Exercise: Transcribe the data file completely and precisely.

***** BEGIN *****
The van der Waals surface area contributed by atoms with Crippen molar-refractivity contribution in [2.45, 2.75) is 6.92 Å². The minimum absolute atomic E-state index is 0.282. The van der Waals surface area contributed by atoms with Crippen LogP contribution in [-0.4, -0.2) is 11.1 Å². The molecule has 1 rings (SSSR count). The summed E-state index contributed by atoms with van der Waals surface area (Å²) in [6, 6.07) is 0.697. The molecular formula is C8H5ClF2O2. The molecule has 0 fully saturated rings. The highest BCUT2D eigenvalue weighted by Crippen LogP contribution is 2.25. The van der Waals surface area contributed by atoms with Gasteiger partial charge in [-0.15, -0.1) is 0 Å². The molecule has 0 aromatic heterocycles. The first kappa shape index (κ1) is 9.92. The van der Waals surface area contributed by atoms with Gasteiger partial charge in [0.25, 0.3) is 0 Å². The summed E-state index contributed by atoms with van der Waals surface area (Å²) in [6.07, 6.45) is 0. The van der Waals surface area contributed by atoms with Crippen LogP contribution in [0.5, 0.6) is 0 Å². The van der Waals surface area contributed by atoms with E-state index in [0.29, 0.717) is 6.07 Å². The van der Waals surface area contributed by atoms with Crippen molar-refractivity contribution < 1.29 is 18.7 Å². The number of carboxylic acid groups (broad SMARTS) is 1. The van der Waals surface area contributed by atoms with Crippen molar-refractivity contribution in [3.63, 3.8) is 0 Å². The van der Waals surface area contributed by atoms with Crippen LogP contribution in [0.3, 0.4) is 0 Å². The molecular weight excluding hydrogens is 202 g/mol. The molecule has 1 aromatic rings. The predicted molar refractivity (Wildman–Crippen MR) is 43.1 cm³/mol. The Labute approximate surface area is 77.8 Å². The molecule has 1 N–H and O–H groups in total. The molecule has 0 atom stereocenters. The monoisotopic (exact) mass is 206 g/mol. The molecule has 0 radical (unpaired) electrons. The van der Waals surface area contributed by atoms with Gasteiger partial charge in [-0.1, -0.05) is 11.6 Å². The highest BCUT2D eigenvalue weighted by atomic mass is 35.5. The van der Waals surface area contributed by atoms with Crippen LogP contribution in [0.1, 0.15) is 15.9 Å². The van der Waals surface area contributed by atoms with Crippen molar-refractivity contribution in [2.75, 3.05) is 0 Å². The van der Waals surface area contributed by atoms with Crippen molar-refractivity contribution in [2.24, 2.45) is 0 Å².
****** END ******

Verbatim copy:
The van der Waals surface area contributed by atoms with Crippen molar-refractivity contribution in [2.45, 2.75) is 6.92 Å². The minimum absolute atomic E-state index is 0.282. The van der Waals surface area contributed by atoms with Crippen LogP contribution in [-0.4, -0.2) is 11.1 Å². The molecule has 1 rings (SSSR count). The summed E-state index contributed by atoms with van der Waals surface area (Å²) in [6, 6.07) is 0.697. The molecular formula is C8H5ClF2O2. The molecule has 0 fully saturated rings. The highest BCUT2D eigenvalue weighted by Crippen LogP contribution is 2.25. The van der Waals surface area contributed by atoms with Gasteiger partial charge in [-0.15, -0.1) is 0 Å². The molecule has 0 aromatic heterocycles. The first kappa shape index (κ1) is 9.92. The van der Waals surface area contributed by atoms with Gasteiger partial charge in [0.25, 0.3) is 0 Å². The summed E-state index contributed by atoms with van der Waals surface area (Å²) in [6.07, 6.45) is 0. The van der Waals surface area contributed by atoms with Crippen LogP contribution in [0.5, 0.6) is 0 Å². The van der Waals surface area contributed by atoms with E-state index in [0.29, 0.717) is 6.07 Å². The van der Waals surface area contributed by atoms with Crippen molar-refractivity contribution < 1.29 is 18.7 Å². The number of carboxylic acid groups (broad SMARTS) is 1. The van der Waals surface area contributed by atoms with Crippen molar-refractivity contribution in [3.63, 3.8) is 0 Å². The van der Waals surface area contributed by atoms with Crippen LogP contribution in [0.3, 0.4) is 0 Å². The molecular weight excluding hydrogens is 202 g/mol. The molecule has 1 aromatic rings. The predicted molar refractivity (Wildman–Crippen MR) is 43.1 cm³/mol. The Labute approximate surface area is 77.8 Å². The molecule has 1 N–H and O–H groups in total. The molecule has 0 atom stereocenters. The monoisotopic (exact) mass is 206 g/mol. The molecule has 0 radical (unpaired) electrons. The van der Waals surface area contributed by atoms with Gasteiger partial charge in [-0.1, -0.05) is 11.6 Å². The highest BCUT2D eigenvalue weighted by atomic mass is 35.5. The van der Waals surface area contributed by atoms with Crippen LogP contribution in [0.1, 0.15) is 15.9 Å². The van der Waals surface area contributed by atoms with Crippen molar-refractivity contribution in [2.75, 3.05) is 0 Å². The van der Waals surface area contributed by atoms with Crippen molar-refractivity contribution in [2.24, 2.45) is 0 Å².